How would you treat a patient with aplastic anemia who refuses transfusions for religious reasons?

Here’s how readers responded to a You Make the Call question about a patient with aplastic anemia who refuses transfusions for religious reasons.


Disclaimer: ASH does not recommend or endorse any specific tests, physicians, products, procedures, or opinions, and disclaims any representation, warranty, or guaranty as to the same. Reliance on any information provided in this article is solely at your own risk.


I would treat with ATG and cyclosporine and add erythropoietin plus eltrombopag. If baseline ferritin is less than 100 ng/ml, I would add intravenous sodium ferric gluconate complex 125 mg daily for five days. Since there is no infection and neutrophil count is near 500/μL, I would not give granulocyte colony-stimulating factor; steroids and cyclosporine may increase the WBC.

William Caceres, MD
San Juan VA Medical Center
Río Piedras, Puerto Rico


This patient is unlikely to get real benefit from colony stimulating factors. Supportive hospice care might be appropriate.

Michael Rooney, MD
St. Joseph Regional Medical Center
Lewiston, ID


I suggest adding eltrombopag based on recent data. I also recommend HLA typing.

Joseph W. Fay, MD
Baylor University Medical Center
Dallas, TX


I would start eltrombopag 150 mg twice-daily immediately as per the report by Townsley DM, et al (N Engl J Med 2017; 376:1540-1550 April 20, 2017).

I would also invite a senior member of the patient’s religious organization to a meeting to help him reconsider his treatment options, as the most effective and appropriate curative treatment for aplastic anemia is an allogeneic hematopoietic stem cell transplant from an HLA-matched donor. In my experience, the decision to refuse a transfusion may come from a lack of knowledge/understanding and trust.

George Georges, MD
Fred Hutchinson Cancer Research Center
Seattle, WA


It is my understanding that Jehovah’s Witnesses do allow BM transplant, as they do not consider this blood. If the immunosuppressive treatment is not effective, I suggest that the patient and his spiritual advisor meet with the physician to discuss the situation more fully.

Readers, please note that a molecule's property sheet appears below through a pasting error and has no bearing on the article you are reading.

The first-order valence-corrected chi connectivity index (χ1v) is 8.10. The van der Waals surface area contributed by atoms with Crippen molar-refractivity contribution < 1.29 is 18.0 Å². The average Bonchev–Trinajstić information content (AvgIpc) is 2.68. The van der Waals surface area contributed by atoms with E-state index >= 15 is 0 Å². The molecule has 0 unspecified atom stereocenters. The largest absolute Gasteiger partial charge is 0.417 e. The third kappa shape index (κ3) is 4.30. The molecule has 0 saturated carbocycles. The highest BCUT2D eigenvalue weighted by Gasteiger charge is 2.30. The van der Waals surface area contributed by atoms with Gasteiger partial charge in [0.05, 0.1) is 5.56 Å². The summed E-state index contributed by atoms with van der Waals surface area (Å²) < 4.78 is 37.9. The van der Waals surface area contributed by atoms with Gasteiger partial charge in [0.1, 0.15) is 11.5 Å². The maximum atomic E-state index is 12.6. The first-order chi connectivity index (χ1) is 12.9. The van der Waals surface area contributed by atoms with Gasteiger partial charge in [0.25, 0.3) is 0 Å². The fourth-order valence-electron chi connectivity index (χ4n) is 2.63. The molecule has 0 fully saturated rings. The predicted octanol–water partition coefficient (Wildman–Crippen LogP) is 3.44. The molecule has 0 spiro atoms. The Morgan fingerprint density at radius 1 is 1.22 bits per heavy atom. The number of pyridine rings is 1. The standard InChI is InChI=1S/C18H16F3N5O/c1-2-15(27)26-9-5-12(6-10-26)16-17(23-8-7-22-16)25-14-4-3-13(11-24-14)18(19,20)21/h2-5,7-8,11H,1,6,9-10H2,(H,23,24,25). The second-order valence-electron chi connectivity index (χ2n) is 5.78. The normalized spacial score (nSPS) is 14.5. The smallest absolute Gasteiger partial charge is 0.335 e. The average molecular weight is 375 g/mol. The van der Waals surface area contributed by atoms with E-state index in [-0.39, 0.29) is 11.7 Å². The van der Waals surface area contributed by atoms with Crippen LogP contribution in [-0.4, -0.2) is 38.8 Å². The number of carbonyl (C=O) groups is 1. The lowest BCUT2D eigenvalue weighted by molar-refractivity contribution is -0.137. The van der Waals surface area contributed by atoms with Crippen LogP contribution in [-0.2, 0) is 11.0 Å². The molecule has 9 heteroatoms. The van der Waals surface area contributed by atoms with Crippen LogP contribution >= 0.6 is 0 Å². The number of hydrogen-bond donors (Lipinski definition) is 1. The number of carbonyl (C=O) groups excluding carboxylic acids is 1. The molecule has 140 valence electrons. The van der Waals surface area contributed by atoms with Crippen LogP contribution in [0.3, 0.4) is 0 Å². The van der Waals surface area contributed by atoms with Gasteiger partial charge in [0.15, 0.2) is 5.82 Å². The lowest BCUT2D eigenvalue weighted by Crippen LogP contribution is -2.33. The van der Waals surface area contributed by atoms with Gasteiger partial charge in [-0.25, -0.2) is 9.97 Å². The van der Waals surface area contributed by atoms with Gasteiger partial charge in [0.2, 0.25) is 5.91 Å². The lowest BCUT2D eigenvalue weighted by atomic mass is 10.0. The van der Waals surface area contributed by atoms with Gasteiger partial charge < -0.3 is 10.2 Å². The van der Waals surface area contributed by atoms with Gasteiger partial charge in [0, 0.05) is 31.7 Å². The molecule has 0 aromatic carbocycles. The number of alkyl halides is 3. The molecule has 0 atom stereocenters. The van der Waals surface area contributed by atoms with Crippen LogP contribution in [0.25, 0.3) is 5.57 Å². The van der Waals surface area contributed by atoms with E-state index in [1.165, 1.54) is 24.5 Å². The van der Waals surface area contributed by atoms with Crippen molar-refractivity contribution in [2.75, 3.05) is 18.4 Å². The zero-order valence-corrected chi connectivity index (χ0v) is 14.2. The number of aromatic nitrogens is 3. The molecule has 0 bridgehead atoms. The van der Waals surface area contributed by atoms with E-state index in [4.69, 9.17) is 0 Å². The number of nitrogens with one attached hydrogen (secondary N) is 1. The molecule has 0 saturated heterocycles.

Alexandra M. Levine, MD
City of Hope
Duarte, CA


With the platelets so low, I believe that epsilon aminocaproic acid would be helpful to try to prevent serious bleeding.

Fred Hardwicke, MD
Texas Tech University Health Sciences
Lubbock, TX


What are the cytogenetics? Any genomic sequencing performed to rule out hypoplastic myelodysplastic syndromes? What about HLA-DR15 and telomerase studies? He has some likelihood of responding to immunosuppressive therapy based on age and no increase in blasts. Any nutritional deficiencies?

Pavan Kumar Bhamidipati, MD
Washington University School of Medicine
St. Louis, MO


I would certainly consider eltrombopag as this may speed platelet recovery. I would give extra B12, folate, and iron if needed. I would not consider growth factors initially as he needs some stem cells to stimulate. If there are issues with infection, I might consider granulocyte colony-stimulating factor. It is important to explore why he is opposed to blood products because with knowledge he may reconsider his choice.

Loree M. Larratt, MD
University of Alberta
Edmonton, Canada


Some Jehovah’s Witnesses would rather die than receive blood and trying to talk them out of their belief only creates a poor patient/physician relationship. This is their choice and they accept the consequences. That does not mean that they do not want to get well and have the best medical care available. They want a physician who is willing to accept their inability to accept any blood or blood products.

So rather than spending your time thinking of ways to change his beliefs, you and the patient have to deal with the situation at hand. All those ideas you have are good. I would also use intravenous iron with higher doses of epoetin and minimize blood draws and use pediatric tubes for blood collection. I would also use tranexamic acid or aminocaproic acid.

I would use your favorite immunosuppressive regimen, at the normal doses. With bedrest and oxygen, this otherwise healthy person may survive with a hemoglobin that is less than 2 g/dl.

Steven Sandler, MD
Skokie, IL


I would treat with eltrombopag. It could work along with ATG, steroids, and cyclosporine.

A. Saifudeen, MBBS, MD
Sultan Qaboos Hospital
Salalah, Oman


I would add eltrombopag along with immunosuppression.

Naureen Saeed, MBBS
Rawalpindi Medical College
Rawalpindi, Pakistan


Androgens and growth factors should also be added.

Aisha Mahesar
Trainee/Fellow
Lahore, Pakistan


You can add erythropoietin and eltrombopag to this patient.

Manzoor Hussain Wandar Sr., MD
Shahbaz Sharif Hospital
Lahore, Pakistan


I think it is time to start erythropoietin, granulocyte colony-stimulating factor, and eltrombopag, eventually increasing dosages if significant results are not evident.

Giulio De Rossi, MD
Rome, Italy


I would add eltrombopag to the current regimen.

Babette B. Weksler, MD
New York Presbyterian Hospital
New York, NY


I think that the administered treatment is the right choice.

Erythropoietin administered in combination with granulocyte colony-stimulating factor has good results in patients diagnosed with aplastic anemia, especially in those with non-severe forms. However, you may not obtain a rapid response; it usually appears after long-term treatment. Moreover, I recommend testing the serum erythropoietin levels and serum transferrin receptors and performing a reticulocyte count before starting treatment with erythropoietin. If these show low values, you have a higher chance of obtaining a response to treatment.

The serum folate level should also be measured, and administration of folic acid 1 mg daily should be considered.

Monica Pescaru, MD
Municipality Emergency Hospital
Timisoara, Romania

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